In a sense, Liverpool FC and more importantly Gerry and The Pacemakers can be regarded as pioneers of the modern football atmosphere as what was once just a theatre for football and noisy clapping and roaring had transformed. Transformed into a cauldron of “noise volume, humour, generosity, banners, flags, scarves, originality, creativity, and most importantly, its unity made it the most famous football terrace in the world” (Choueri 2012).

This song made fans unite in chorus and has been regarded as ‘the 12th man’ that has been known to get their men in red across the line on numerous occasions throughout history.

“Walk on through the wind/ Walk on through the rain” (Gerry and The Pacemakers 5-6) are the persevering words that inspire not only Liverpool FC fans but the players as well to continue to fight and believe with passion. “Though your dreams be tossed and blown” (Gerry and The Pacemakers 7) points to the evident struggles of both the city and the club which had been met with the persevering “Walking on through the wind [and] rain” (Gerry and The Pacemakers 5-6).

Undoubtedly, “You’ll Never Walk Alone” has united fans worldwide and willed the players on through the toughest of times.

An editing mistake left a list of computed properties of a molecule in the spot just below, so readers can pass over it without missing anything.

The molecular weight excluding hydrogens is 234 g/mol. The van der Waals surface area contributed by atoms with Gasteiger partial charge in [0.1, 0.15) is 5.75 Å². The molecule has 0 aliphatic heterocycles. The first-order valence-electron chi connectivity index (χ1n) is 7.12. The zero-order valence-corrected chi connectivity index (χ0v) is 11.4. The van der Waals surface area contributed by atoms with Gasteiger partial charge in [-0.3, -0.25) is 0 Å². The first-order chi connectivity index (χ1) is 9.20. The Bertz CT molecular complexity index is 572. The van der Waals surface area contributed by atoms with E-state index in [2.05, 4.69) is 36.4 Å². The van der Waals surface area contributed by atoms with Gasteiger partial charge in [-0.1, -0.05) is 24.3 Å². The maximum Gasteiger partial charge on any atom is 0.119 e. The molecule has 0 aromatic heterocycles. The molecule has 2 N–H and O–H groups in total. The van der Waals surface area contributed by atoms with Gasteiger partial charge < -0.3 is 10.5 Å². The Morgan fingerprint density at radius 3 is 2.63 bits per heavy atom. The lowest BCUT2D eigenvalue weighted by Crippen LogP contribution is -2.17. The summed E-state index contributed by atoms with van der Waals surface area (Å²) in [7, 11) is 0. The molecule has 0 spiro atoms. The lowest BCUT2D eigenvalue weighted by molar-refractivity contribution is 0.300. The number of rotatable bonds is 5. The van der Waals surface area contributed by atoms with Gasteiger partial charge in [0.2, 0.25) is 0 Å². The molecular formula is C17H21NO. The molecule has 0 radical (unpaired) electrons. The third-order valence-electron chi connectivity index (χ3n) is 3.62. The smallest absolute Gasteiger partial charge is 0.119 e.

Nothing is more evident of this than the club’s periods of ultimate high and ultimate low. This being the ‘Hillsborough tragedy’ in 1989 and The Champions League Final in Istanbul 2005 respectively. “On the 15th of April 1989, 96 Liverpool fans went to watch their beloved side go through to yet another Cup final, but never made it home”. The city of Liverpool stood together and “united, mourning and standing by its own, those 96 brothers who lost their lives at a football match. The first football game Liverpool played after the disaster was a friendly at Celtic, set up as a tribute to the 96, and both sets of fans went on to sing their anthem in unison in the most emotional way. Similar scenes at Wembley, just before the FA Cup final between Liverpool and Everton, where 90,000 Scousers sang YNWA, reminding the world that there are things that are just bigger than football, and their rivalry was only on the pitch”(Choueri 2012). The events of Hillsborough still live long in the memory of those who were there that day and those who continue to show their support with the common denominator being the famous words of, “You’ll Never Walk Alone”.